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UK Session Star with Jazz PedigreeCopyright © 1999The Scotsman, 1999
Skeat, BillBill Skeat's reputation as a jazz player was eclipsed at times by his largely anonymous but highly lucrative success as a studio musician in the 1950s and 1960s, but the music remained his first love, and he succeeded in making a considerable mark on the UK jazz scene nonetheless.
He was born William Frederick James Skeat in East London, and began to play locally on clarinet in his teens. He spent two years as a "Bevan boy" in the pits during the war (his only non-musical job), and spent a further two years in the army, where he played clarinet in an army band.
He joined a popular dance band in London, the Blue Rockets, as a saxophonist in 1948, then worked briefly with bandleaders Carl Barriteau and Joe Daniels in London before joining the Glasgow-based big band led by Tommy Sampson, where he played alto saxophone for a summer season in 1949.
He returned to London and played in Billy Ternant's band for two years, and then with Felix King. A serious bout of tuberculosis blocked his career for two years, but he was able to resume playing on a full-time basis in 1955. He worked for several dance band leaders, including Arnold Bailey and Arthur Coppersmith, then joined the London Palladium Orchestra.
A stint at the Mermaid Theatre in London was followed by an ever increasing concentration on freelance studio work in the late-1950s and 1960s, a career which proved lucrative enough to allow him to indulge a fondness for Rolls Royces throughout those years. His remit was wide-ranging, taking in radio (his credits included The Goon Show and Round The Horne ), recordings, television and stage work, in which capacity he toured with a number of the biggest names in popular music, including Bing Crosby, Tony Bennett, Fred Astaire and Peggy Lee, as well as great jazz instrumentalists like Stan Getz and Oscar Peterson.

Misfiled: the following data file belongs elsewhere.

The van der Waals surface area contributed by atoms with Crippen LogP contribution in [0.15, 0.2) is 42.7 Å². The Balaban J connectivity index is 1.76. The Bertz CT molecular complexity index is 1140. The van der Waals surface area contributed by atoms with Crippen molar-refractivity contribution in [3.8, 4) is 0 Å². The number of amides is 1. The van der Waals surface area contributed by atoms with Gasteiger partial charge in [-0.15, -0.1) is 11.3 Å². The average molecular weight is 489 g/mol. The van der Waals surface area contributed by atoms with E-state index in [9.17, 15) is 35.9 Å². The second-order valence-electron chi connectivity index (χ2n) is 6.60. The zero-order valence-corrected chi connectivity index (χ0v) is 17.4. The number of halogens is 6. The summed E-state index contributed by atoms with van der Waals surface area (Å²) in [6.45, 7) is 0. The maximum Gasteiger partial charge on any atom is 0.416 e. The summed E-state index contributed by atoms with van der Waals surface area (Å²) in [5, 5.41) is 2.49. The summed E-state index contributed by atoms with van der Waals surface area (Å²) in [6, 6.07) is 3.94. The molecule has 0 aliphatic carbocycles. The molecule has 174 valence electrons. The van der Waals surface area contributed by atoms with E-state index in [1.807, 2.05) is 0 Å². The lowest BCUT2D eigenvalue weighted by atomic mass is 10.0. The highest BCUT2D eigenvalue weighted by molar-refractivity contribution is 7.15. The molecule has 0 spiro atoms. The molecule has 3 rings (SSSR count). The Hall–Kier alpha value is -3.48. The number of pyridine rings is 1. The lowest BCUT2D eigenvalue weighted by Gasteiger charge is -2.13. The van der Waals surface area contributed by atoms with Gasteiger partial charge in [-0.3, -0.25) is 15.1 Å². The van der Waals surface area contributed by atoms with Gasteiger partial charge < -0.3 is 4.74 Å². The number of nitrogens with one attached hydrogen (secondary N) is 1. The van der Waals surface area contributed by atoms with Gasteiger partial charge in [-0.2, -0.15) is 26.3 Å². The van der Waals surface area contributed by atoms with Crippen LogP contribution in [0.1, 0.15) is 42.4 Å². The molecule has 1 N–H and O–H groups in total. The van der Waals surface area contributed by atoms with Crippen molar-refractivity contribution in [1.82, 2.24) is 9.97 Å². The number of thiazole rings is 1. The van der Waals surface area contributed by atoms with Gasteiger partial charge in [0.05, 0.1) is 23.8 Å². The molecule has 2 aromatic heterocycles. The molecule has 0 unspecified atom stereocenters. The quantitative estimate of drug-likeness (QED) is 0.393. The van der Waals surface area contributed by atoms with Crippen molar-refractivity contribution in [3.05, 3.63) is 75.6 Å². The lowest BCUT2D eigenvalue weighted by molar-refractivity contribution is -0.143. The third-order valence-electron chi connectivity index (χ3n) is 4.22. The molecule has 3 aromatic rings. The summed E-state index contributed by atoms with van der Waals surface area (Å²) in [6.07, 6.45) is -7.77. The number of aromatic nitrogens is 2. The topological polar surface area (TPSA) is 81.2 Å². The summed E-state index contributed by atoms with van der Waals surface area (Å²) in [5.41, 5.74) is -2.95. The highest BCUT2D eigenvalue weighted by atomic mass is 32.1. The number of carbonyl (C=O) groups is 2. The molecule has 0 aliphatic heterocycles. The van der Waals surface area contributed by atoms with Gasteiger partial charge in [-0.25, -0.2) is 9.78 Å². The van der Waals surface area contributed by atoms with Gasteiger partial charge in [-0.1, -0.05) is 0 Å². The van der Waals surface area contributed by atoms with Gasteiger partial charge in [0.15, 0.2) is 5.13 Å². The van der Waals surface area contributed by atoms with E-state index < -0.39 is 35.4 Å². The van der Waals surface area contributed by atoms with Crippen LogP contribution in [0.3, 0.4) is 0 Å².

He became increasingly active in jazz contexts from the 1970s onward, partly in response to a decreasing market in his commercial committments, and partly as a return to his original inspiration, having been induced to take up clarinet by the playing of Benny Goodman. His younger brother, Len Skeat, is an eminent jazz bassist.
He became a regular in festival and jazz clubs, and worked with well-known leaders like Bob Wilber (he also stood in for the clarinettist at short notice at the Newport Jazz Festival in 1978) and Digby Fairweather, and travelled extensively, playing in Japan, Australia, and Russia, where he became something of a star name, and ultimately married a Russian girl.
He is survived by his first wife, Sylvia; his second wife, Sara; his son, Bob (who is a bass guitarist); and daughter, Debbie.